[AAS07-P01] Top-down estimation of terrestrial CO2 flux in Northern Eurasia
Keywords:CO2, carbon flux, inverse modeling, greenhouse gas, Siberia, climate change
In order to examine the impact of additional observational constraints in Siberia, we compared the inversion results with and without JR-STATION data. For the entire period, estimated global land fluxes agreed well with each other regardless of JR-STATION data. At regional scales, estimated fluxes showed significant difference mostly in Siberia and northeastern Europe. When focusing on the mean seasonal variations, summer uptake increased in western Siberia and northeastern Europe whereas it decreased in northeastern Siberia by adding JR-STATION data.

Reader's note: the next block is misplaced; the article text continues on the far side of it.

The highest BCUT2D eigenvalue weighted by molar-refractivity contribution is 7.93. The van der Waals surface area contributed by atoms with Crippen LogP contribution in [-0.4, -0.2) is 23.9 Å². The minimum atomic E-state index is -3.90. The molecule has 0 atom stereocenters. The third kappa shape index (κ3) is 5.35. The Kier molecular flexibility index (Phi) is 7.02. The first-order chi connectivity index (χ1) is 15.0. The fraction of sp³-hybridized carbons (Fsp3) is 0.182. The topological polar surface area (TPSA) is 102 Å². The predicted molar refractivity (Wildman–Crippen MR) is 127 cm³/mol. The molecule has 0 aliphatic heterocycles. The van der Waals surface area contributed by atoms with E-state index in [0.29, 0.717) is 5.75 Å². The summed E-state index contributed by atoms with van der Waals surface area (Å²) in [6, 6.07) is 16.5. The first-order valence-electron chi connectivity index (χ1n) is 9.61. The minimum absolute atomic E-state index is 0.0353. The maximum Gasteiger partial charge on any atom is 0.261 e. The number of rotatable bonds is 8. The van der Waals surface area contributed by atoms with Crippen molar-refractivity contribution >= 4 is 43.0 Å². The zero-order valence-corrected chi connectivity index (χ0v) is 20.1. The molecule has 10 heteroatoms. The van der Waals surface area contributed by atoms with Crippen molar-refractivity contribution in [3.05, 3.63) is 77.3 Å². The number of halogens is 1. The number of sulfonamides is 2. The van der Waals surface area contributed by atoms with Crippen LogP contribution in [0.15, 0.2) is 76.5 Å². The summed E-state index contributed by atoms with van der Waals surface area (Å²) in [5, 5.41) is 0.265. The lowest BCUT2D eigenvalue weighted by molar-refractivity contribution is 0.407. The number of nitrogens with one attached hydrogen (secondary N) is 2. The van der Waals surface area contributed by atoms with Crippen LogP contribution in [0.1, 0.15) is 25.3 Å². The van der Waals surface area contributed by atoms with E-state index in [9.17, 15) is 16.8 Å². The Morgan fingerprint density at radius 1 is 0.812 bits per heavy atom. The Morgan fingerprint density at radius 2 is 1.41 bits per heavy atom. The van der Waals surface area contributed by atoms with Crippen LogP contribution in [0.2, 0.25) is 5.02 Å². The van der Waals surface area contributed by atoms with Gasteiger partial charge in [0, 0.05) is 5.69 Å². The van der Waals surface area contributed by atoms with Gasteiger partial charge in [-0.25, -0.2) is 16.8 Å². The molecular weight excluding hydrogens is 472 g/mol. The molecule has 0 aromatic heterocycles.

In terms of the long-term trend, the terrestrial sink was increasing both in Siberia and in Europe. Terrestrial CO2 fluxes estimated for Siberia using JR-STATION data is -0.88 ±0.55 GtCyr-1 and -1.36 ±0.42 GtCyr-1 over the period 2002-2009 and 2010-2015, respectively. Those for Europe is -0.19 ±0.43 GtCyr-1 and -0.42 ±0.30 GtCyr-1, respectively. The increasing trend of the carbon sink in northern boreal areas can be explained by the combination of warming climate and the fertilization effect . Time series of these fluxes also reflect the effect of ENSO and extreme weather conditions. The interpretation of the multi-year variation of estimated fluxes in northern Eurasia will be presented.